While health benefits of mustard greens have long been known, the strong bitter taste and pungent smell has kept this leafy green from going as mainstream as lettuce or kale.
But that could change soon. That’s because CRISPR-focused produce startup Pairwise got approval in mid-August from the USDA for their gene-edited version of Brassica juncea, more commonly known as mustard greens.
According to a release sent to The Spoon, the USDA sent confirmation to Pairwise in mid-August that the company was approved to move forward with their new take on a leafy green that has not been on many menu due to a pungent smell and bitter taste. With changes engineered by CRISPR technologies, Pairwise hopes to create a nutritious alternative to kale and Brussels sprouts that also tastes good.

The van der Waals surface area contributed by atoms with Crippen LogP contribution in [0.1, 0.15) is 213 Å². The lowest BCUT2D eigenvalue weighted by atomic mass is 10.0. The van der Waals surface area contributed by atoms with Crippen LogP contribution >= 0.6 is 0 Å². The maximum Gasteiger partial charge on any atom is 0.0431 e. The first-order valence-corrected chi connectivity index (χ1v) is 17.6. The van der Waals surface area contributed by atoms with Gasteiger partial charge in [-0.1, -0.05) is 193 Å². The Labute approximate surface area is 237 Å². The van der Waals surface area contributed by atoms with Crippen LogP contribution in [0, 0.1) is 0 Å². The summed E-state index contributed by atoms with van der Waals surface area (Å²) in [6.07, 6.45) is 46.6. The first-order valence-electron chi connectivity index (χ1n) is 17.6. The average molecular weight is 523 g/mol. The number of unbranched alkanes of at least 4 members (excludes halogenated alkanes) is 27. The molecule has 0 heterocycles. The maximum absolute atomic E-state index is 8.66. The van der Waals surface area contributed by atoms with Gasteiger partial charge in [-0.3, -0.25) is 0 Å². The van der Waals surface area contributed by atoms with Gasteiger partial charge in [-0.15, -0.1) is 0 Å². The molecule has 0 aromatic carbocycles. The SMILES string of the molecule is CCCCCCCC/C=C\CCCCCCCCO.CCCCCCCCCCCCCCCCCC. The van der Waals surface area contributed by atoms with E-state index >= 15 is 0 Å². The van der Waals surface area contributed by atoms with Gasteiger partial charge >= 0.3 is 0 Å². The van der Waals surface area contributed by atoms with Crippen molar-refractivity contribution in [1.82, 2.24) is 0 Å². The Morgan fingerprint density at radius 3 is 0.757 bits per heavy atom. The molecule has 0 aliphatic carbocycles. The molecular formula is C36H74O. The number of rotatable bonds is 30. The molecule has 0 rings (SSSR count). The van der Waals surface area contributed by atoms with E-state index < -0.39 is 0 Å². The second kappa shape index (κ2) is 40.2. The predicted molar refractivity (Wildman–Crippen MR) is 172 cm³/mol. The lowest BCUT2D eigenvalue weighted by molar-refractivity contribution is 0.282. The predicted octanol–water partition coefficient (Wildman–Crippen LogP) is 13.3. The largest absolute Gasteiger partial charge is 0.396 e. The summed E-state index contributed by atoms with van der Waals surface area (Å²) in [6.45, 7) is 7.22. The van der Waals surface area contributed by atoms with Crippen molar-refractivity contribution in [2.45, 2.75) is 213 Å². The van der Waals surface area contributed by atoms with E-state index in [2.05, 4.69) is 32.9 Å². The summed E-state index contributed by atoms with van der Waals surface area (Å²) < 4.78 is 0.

According to Pairwise, their new mustard greens will feature a strong nutrition profile with supple leaves that hold up well to salad dressings and toppings and will have green and deep purple colors.
When I interviewed Pairwise CEO Tom Adams a month ago, he told me one of the reasons the company focused on mustard greens was the high yield of the crop.
Mustard greens “look just like lettuce, they they feel like lettuce, so if we could eliminate that flavor and make them taste like lettuce that they that they would be like lettuce,” said Adams. “It turns out they actually have another attribute, which is they yield on an acre basis. They yield about three times as much as kale.”
According to Pairwise, they currently have five varieties of the gene-edited produce in field trials. They have plans to expand the field trials in a few months to include the edited product and will provide sample products to partners this fall.